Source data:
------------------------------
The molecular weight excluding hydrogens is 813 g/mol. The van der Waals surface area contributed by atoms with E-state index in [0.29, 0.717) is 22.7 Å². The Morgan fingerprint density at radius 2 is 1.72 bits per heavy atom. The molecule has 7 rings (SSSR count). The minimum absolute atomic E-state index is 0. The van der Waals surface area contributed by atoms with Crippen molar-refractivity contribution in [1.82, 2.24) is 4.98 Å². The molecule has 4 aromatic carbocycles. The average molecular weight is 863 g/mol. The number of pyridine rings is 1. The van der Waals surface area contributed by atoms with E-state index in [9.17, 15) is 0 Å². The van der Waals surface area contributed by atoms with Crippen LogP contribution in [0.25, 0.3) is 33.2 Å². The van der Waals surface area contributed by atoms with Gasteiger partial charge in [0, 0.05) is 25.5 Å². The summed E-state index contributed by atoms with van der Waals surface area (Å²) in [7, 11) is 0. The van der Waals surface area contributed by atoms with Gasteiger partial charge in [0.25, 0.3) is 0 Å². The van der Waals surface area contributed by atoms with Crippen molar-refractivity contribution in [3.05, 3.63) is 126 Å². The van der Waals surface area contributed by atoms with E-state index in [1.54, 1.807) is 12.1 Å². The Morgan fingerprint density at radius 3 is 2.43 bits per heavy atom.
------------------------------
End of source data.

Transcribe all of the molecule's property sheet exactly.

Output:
The molecular weight excluding hydrogens is 813 g/mol. The van der Waals surface area contributed by atoms with E-state index in [0.29, 0.717) is 22.7 Å². The Morgan fingerprint density at radius 2 is 1.72 bits per heavy atom. The molecule has 7 rings (SSSR count). The minimum absolute atomic E-state index is 0. The van der Waals surface area contributed by atoms with Crippen molar-refractivity contribution in [1.82, 2.24) is 4.98 Å². The molecule has 4 aromatic carbocycles. The average molecular weight is 863 g/mol. The number of pyridine rings is 1. The van der Waals surface area contributed by atoms with E-state index in [9.17, 15) is 0 Å². The van der Waals surface area contributed by atoms with Crippen LogP contribution in [0.25, 0.3) is 33.2 Å². The van der Waals surface area contributed by atoms with Gasteiger partial charge in [0, 0.05) is 25.5 Å². The summed E-state index contributed by atoms with van der Waals surface area (Å²) in [7, 11) is 0. The van der Waals surface area contributed by atoms with Gasteiger partial charge in [0.25, 0.3) is 0 Å². The van der Waals surface area contributed by atoms with Crippen molar-refractivity contribution in [3.05, 3.63) is 126 Å². The van der Waals surface area contributed by atoms with E-state index in [1.54, 1.807) is 12.1 Å². The Morgan fingerprint density at radius 3 is 2.43 bits per heavy atom.